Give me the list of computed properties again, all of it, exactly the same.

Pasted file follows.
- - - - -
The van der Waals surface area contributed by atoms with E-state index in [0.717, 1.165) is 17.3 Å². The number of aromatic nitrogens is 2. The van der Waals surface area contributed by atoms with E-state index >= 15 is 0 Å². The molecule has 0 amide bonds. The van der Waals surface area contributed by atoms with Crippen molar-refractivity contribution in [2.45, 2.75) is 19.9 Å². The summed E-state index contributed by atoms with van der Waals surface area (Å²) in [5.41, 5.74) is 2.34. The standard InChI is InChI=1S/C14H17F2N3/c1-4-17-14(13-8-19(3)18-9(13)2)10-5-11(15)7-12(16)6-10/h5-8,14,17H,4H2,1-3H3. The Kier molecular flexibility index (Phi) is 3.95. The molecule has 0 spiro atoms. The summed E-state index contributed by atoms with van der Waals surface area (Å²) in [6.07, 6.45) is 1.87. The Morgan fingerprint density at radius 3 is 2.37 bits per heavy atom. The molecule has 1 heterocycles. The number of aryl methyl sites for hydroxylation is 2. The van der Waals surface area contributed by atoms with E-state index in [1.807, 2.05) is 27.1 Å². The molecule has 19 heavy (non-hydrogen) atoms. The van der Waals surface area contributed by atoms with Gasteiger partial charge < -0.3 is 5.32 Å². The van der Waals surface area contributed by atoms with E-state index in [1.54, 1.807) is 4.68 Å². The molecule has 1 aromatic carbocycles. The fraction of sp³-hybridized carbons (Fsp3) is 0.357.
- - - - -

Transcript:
The van der Waals surface area contributed by atoms with E-state index in [0.717, 1.165) is 17.3 Å². The number of aromatic nitrogens is 2. The van der Waals surface area contributed by atoms with E-state index >= 15 is 0 Å². The molecule has 0 amide bonds. The van der Waals surface area contributed by atoms with Crippen molar-refractivity contribution in [2.45, 2.75) is 19.9 Å². The summed E-state index contributed by atoms with van der Waals surface area (Å²) in [5.41, 5.74) is 2.34. The standard InChI is InChI=1S/C14H17F2N3/c1-4-17-14(13-8-19(3)18-9(13)2)10-5-11(15)7-12(16)6-10/h5-8,14,17H,4H2,1-3H3. The Kier molecular flexibility index (Phi) is 3.95. The molecule has 0 spiro atoms. The summed E-state index contributed by atoms with van der Waals surface area (Å²) in [6.07, 6.45) is 1.87. The Morgan fingerprint density at radius 3 is 2.37 bits per heavy atom. The molecule has 1 heterocycles. The number of aryl methyl sites for hydroxylation is 2. The van der Waals surface area contributed by atoms with E-state index in [1.807, 2.05) is 27.1 Å². The molecule has 19 heavy (non-hydrogen) atoms. The van der Waals surface area contributed by atoms with Gasteiger partial charge < -0.3 is 5.32 Å². The van der Waals surface area contributed by atoms with E-state index in [1.54, 1.807) is 4.68 Å². The molecule has 1 aromatic carbocycles. The fraction of sp³-hybridized carbons (Fsp3) is 0.357.